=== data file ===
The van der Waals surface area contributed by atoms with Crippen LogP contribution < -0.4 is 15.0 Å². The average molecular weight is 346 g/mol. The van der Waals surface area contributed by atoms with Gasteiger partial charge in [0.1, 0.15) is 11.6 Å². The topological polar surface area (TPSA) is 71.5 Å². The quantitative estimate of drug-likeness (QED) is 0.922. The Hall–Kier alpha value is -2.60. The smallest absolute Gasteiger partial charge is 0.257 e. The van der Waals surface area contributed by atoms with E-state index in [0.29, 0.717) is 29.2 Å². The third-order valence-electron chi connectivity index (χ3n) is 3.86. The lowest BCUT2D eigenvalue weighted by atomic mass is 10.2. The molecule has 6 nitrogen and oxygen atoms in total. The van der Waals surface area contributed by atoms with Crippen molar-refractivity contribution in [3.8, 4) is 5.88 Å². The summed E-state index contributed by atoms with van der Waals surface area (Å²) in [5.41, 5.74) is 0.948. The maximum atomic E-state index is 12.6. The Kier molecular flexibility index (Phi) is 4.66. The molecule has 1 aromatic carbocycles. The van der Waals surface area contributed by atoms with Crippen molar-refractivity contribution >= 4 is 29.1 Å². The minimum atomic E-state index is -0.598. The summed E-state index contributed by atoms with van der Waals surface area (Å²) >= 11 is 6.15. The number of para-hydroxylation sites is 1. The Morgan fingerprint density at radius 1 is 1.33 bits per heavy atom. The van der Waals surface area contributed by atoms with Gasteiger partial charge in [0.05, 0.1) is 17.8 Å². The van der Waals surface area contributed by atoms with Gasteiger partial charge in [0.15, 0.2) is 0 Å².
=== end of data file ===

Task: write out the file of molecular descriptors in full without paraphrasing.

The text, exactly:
The van der Waals surface area contributed by atoms with Crippen LogP contribution < -0.4 is 15.0 Å². The average molecular weight is 346 g/mol. The van der Waals surface area contributed by atoms with Gasteiger partial charge in [0.1, 0.15) is 11.6 Å². The topological polar surface area (TPSA) is 71.5 Å². The quantitative estimate of drug-likeness (QED) is 0.922. The Hall–Kier alpha value is -2.60. The smallest absolute Gasteiger partial charge is 0.257 e. The van der Waals surface area contributed by atoms with E-state index in [0.29, 0.717) is 29.2 Å². The third-order valence-electron chi connectivity index (χ3n) is 3.86. The lowest BCUT2D eigenvalue weighted by atomic mass is 10.2. The molecule has 6 nitrogen and oxygen atoms in total. The van der Waals surface area contributed by atoms with Crippen molar-refractivity contribution in [3.8, 4) is 5.88 Å². The summed E-state index contributed by atoms with van der Waals surface area (Å²) in [5.41, 5.74) is 0.948. The maximum atomic E-state index is 12.6. The Kier molecular flexibility index (Phi) is 4.66. The molecule has 1 aromatic carbocycles. The van der Waals surface area contributed by atoms with Crippen molar-refractivity contribution >= 4 is 29.1 Å². The minimum atomic E-state index is -0.598. The summed E-state index contributed by atoms with van der Waals surface area (Å²) >= 11 is 6.15. The number of para-hydroxylation sites is 1. The Morgan fingerprint density at radius 1 is 1.33 bits per heavy atom. The van der Waals surface area contributed by atoms with Gasteiger partial charge in [0.05, 0.1) is 17.8 Å². The van der Waals surface area contributed by atoms with Gasteiger partial charge in [0.15, 0.2) is 0 Å².